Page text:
I’m excited to introduce to you fellow sojourner on this journey call life, Pam Rocker. Pam has dedicated herself to dwelling in the messy in-between of faith communities and the LGBTQ2S+ community.
Name: Pam Rocker
Raised in a conservative Christian evangelical home, Pam originally planned to become a missionary. The reality of her sexual orientation coupled with the growing awareness of the need for broader spirituality put Pam on new paths. Nine years ago, when she came out, Pam knew that spirituality remained an critical aspect to who she was and yet was all too familiar with the wounded divide between religious and queer communities. [themedy_pullleft colour=”light-gray” colour_custom=”” text=”“It’s our birthright to practice spirituality, whatever that looks like.””]
When I spoke with Pam, a major theme that stood out for me in her story was that of scarcity. Pam’s childhood faith taught that we’re all drowning, but only a select few would find rescue in the lifeboat. In exploring a more inclusive spirituality she came to realize that “there’s not lifeboat, and we’re all saved!” We are all created good, and we are all loved as we are, and that goodness and love does not run out. Expansive, inclusive spirituality eliminates the need for fear-based scarcity doctrines so often found in conservative religious circles.
In terms of spiritual practice post-evangelicalism, Pam says that although she has a familiar affection for it, “Church is weird!” More people are growing up without any kind of faith traditions at all. So for people choose to walk into a space where people sing strange songs (often repeatedly) and celebrate something called a Eucharist, it’s a big deal. There is a lot of translating that needs to happen.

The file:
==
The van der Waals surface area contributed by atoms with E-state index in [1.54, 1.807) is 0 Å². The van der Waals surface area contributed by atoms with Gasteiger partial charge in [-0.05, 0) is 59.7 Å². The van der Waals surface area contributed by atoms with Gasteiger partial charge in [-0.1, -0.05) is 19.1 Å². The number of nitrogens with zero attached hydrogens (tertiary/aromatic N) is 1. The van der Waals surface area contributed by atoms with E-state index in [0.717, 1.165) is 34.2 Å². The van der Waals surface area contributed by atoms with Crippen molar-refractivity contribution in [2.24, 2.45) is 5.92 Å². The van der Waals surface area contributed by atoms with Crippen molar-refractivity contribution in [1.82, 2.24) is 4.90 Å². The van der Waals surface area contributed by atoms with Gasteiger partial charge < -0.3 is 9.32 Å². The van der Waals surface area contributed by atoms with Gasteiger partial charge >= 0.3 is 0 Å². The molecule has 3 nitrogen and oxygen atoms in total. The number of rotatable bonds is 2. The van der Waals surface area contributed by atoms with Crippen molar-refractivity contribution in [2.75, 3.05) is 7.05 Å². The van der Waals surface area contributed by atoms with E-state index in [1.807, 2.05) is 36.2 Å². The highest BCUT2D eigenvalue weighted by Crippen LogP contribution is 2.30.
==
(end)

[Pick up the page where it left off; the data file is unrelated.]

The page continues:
In the search for community, assuming everyone knows how to integrate spirituality practices – or even what those practices are – can be dangerous. Deep, abiding community, by its nature, seeks to grow through learning from those on the outside as well as those already on the inside. It aches to eliminate inside/outside perception entirely, as murky and strange as those spaces can be. [themedy_pullright colour=”light-gray” colour_custom=”” text=”“Spiritual practice honors pieces of myself too easy to neglect. It reminds of who I am.””]
In terms of spirituality overall, Pam firmly believes “It’s our birthright to practice spirituality, whatever that looks like.” We are all created with inherent dignity and curiosity that we are at fully liberty to explore and express. “It’s not just, it’s faithful,” Pam says of LGBTQ2S+ inclusion in the church.
Now Pam works as an atypical activist, creating community between churches and the LGBTQ2S+ community. Through song and theatre, humor and honor, she works to help bridge the painful divide between faith groups and the marginalized. For Pam, writing and performing queer feminist music are the same as delivering a sermon. If Christian communities are to evolve, we need to make room for other spiritual practices. She says, “Spiritual practice honors pieces of myself too easy to neglect. It reminds of who I am.”
“Faith includes noticing the mess, the emptiness and discomfort, and letting it be there until some light returns. Faith also means reaching deeply within, for the sense one was born with, the sense, for example, to go for a walk.”
–Anne Lamott, Plan B: Further Thoughts on Faith
Check out some of Pam’s performances below to be challenged, encouraged, and inspired.